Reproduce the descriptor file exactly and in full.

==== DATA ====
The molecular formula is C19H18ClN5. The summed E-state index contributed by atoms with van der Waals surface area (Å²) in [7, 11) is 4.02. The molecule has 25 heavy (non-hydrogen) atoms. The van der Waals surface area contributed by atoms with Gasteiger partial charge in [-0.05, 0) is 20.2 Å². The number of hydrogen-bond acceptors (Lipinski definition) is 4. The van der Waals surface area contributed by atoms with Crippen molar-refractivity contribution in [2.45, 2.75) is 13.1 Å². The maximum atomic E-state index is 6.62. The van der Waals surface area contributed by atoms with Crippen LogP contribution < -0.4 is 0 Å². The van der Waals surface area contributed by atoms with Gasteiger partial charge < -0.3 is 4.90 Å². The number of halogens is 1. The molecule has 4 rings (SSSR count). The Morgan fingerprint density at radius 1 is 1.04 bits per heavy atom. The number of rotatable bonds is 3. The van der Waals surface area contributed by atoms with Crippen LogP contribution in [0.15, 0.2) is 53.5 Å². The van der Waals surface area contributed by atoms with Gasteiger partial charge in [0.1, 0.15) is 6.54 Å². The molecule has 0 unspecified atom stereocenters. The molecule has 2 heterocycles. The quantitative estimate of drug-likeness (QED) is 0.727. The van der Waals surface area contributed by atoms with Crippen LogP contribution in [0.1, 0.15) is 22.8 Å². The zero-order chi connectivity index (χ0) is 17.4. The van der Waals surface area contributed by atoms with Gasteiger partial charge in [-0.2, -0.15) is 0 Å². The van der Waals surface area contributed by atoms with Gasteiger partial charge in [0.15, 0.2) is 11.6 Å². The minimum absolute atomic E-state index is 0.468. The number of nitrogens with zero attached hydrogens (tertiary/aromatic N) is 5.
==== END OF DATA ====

The molecular formula is C19H18ClN5. The summed E-state index contributed by atoms with van der Waals surface area (Å²) in [7, 11) is 4.02. The molecule has 25 heavy (non-hydrogen) atoms. The van der Waals surface area contributed by atoms with Gasteiger partial charge in [-0.05, 0) is 20.2 Å². The number of hydrogen-bond acceptors (Lipinski definition) is 4. The van der Waals surface area contributed by atoms with Crippen molar-refractivity contribution in [2.45, 2.75) is 13.1 Å². The maximum atomic E-state index is 6.62. The van der Waals surface area contributed by atoms with Crippen LogP contribution < -0.4 is 0 Å². The van der Waals surface area contributed by atoms with Gasteiger partial charge < -0.3 is 4.90 Å². The number of halogens is 1. The molecule has 4 rings (SSSR count). The Morgan fingerprint density at radius 1 is 1.04 bits per heavy atom. The number of rotatable bonds is 3. The van der Waals surface area contributed by atoms with Crippen LogP contribution in [0.15, 0.2) is 53.5 Å². The van der Waals surface area contributed by atoms with Gasteiger partial charge in [0.1, 0.15) is 6.54 Å². The molecule has 0 unspecified atom stereocenters. The molecule has 2 heterocycles. The quantitative estimate of drug-likeness (QED) is 0.727. The van der Waals surface area contributed by atoms with Crippen LogP contribution in [0.1, 0.15) is 22.8 Å². The zero-order chi connectivity index (χ0) is 17.4. The van der Waals surface area contributed by atoms with Gasteiger partial charge in [-0.2, -0.15) is 0 Å². The van der Waals surface area contributed by atoms with Gasteiger partial charge in [0.15, 0.2) is 11.6 Å². The minimum absolute atomic E-state index is 0.468. The number of nitrogens with zero attached hydrogens (tertiary/aromatic N) is 5.